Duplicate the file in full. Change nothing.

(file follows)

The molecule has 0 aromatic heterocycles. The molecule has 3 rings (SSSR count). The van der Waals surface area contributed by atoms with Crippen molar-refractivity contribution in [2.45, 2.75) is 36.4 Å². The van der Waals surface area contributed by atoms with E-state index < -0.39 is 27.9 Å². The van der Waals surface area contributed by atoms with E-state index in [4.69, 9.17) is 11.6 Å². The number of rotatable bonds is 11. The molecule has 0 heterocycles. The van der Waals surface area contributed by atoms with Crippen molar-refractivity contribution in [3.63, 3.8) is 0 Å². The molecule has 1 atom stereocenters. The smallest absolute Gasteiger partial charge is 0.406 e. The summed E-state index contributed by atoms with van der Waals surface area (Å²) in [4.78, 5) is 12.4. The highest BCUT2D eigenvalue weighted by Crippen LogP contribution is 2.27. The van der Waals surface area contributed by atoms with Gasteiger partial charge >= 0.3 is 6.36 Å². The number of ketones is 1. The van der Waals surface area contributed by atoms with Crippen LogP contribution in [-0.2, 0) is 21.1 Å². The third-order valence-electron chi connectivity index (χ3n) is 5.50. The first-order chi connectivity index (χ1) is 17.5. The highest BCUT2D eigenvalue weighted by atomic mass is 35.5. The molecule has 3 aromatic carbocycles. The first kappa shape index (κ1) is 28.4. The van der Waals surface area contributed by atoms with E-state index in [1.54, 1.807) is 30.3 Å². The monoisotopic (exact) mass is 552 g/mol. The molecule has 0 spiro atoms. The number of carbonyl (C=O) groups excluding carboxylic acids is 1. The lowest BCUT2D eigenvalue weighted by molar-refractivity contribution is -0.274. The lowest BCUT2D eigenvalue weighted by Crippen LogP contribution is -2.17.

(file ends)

The molecule has 0 aromatic heterocycles. The molecule has 3 rings (SSSR count). The van der Waals surface area contributed by atoms with Crippen molar-refractivity contribution in [2.45, 2.75) is 36.4 Å². The van der Waals surface area contributed by atoms with E-state index < -0.39 is 27.9 Å². The van der Waals surface area contributed by atoms with E-state index in [4.69, 9.17) is 11.6 Å². The number of rotatable bonds is 11. The molecule has 0 heterocycles. The van der Waals surface area contributed by atoms with Crippen molar-refractivity contribution in [3.63, 3.8) is 0 Å². The molecule has 1 atom stereocenters. The smallest absolute Gasteiger partial charge is 0.406 e. The summed E-state index contributed by atoms with van der Waals surface area (Å²) in [4.78, 5) is 12.4. The highest BCUT2D eigenvalue weighted by Crippen LogP contribution is 2.27. The van der Waals surface area contributed by atoms with Gasteiger partial charge >= 0.3 is 6.36 Å². The number of ketones is 1. The van der Waals surface area contributed by atoms with Crippen LogP contribution in [-0.2, 0) is 21.1 Å². The third-order valence-electron chi connectivity index (χ3n) is 5.50. The first-order chi connectivity index (χ1) is 17.5. The highest BCUT2D eigenvalue weighted by atomic mass is 35.5. The molecule has 3 aromatic carbocycles. The first kappa shape index (κ1) is 28.4. The van der Waals surface area contributed by atoms with E-state index in [1.54, 1.807) is 30.3 Å². The monoisotopic (exact) mass is 552 g/mol. The molecule has 0 spiro atoms. The number of carbonyl (C=O) groups excluding carboxylic acids is 1. The lowest BCUT2D eigenvalue weighted by molar-refractivity contribution is -0.274. The lowest BCUT2D eigenvalue weighted by Crippen LogP contribution is -2.17.